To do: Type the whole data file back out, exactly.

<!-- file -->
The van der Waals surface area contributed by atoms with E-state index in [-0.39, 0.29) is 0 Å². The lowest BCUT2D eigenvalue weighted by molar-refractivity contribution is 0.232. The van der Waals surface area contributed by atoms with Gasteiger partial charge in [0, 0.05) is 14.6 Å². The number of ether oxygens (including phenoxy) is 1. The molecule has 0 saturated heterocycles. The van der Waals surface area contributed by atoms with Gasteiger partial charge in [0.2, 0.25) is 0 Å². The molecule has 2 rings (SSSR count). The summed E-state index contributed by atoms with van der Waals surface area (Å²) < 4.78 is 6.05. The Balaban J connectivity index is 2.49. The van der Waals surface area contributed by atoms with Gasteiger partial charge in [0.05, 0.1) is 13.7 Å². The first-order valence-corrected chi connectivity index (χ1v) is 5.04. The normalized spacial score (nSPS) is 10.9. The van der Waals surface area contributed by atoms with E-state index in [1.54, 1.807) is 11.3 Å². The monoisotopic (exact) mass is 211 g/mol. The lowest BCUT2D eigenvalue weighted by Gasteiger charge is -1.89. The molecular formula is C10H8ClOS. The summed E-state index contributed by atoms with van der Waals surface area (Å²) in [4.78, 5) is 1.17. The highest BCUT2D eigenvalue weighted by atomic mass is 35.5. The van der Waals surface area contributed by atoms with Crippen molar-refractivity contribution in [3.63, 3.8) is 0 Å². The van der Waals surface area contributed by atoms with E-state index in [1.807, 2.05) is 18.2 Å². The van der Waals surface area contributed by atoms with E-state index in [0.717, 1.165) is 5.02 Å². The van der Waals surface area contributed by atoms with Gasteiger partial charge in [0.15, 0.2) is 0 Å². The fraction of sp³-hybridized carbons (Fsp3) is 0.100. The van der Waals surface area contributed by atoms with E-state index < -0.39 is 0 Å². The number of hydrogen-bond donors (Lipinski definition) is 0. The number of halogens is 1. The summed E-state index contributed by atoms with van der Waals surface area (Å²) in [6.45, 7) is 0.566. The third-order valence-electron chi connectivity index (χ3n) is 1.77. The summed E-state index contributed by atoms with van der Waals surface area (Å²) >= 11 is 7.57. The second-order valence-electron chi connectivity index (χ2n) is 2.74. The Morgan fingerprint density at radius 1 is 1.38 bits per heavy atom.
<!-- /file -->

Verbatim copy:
The van der Waals surface area contributed by atoms with E-state index in [-0.39, 0.29) is 0 Å². The lowest BCUT2D eigenvalue weighted by molar-refractivity contribution is 0.232. The van der Waals surface area contributed by atoms with Gasteiger partial charge in [0, 0.05) is 14.6 Å². The number of ether oxygens (including phenoxy) is 1. The molecule has 0 saturated heterocycles. The van der Waals surface area contributed by atoms with Gasteiger partial charge in [0.2, 0.25) is 0 Å². The molecule has 2 rings (SSSR count). The summed E-state index contributed by atoms with van der Waals surface area (Å²) < 4.78 is 6.05. The Balaban J connectivity index is 2.49. The van der Waals surface area contributed by atoms with Gasteiger partial charge in [0.05, 0.1) is 13.7 Å². The first-order valence-corrected chi connectivity index (χ1v) is 5.04. The normalized spacial score (nSPS) is 10.9. The van der Waals surface area contributed by atoms with E-state index in [1.54, 1.807) is 11.3 Å². The monoisotopic (exact) mass is 211 g/mol. The lowest BCUT2D eigenvalue weighted by Gasteiger charge is -1.89. The molecular formula is C10H8ClOS. The summed E-state index contributed by atoms with van der Waals surface area (Å²) in [4.78, 5) is 1.17. The highest BCUT2D eigenvalue weighted by atomic mass is 35.5. The van der Waals surface area contributed by atoms with Crippen molar-refractivity contribution in [3.63, 3.8) is 0 Å². The van der Waals surface area contributed by atoms with E-state index in [1.807, 2.05) is 18.2 Å². The van der Waals surface area contributed by atoms with E-state index in [0.717, 1.165) is 5.02 Å². The van der Waals surface area contributed by atoms with Gasteiger partial charge in [0.15, 0.2) is 0 Å². The fraction of sp³-hybridized carbons (Fsp3) is 0.100. The van der Waals surface area contributed by atoms with E-state index < -0.39 is 0 Å². The number of hydrogen-bond donors (Lipinski definition) is 0. The number of halogens is 1. The summed E-state index contributed by atoms with van der Waals surface area (Å²) in [6.45, 7) is 0.566. The third-order valence-electron chi connectivity index (χ3n) is 1.77. The summed E-state index contributed by atoms with van der Waals surface area (Å²) >= 11 is 7.57. The second-order valence-electron chi connectivity index (χ2n) is 2.74. The Morgan fingerprint density at radius 1 is 1.38 bits per heavy atom.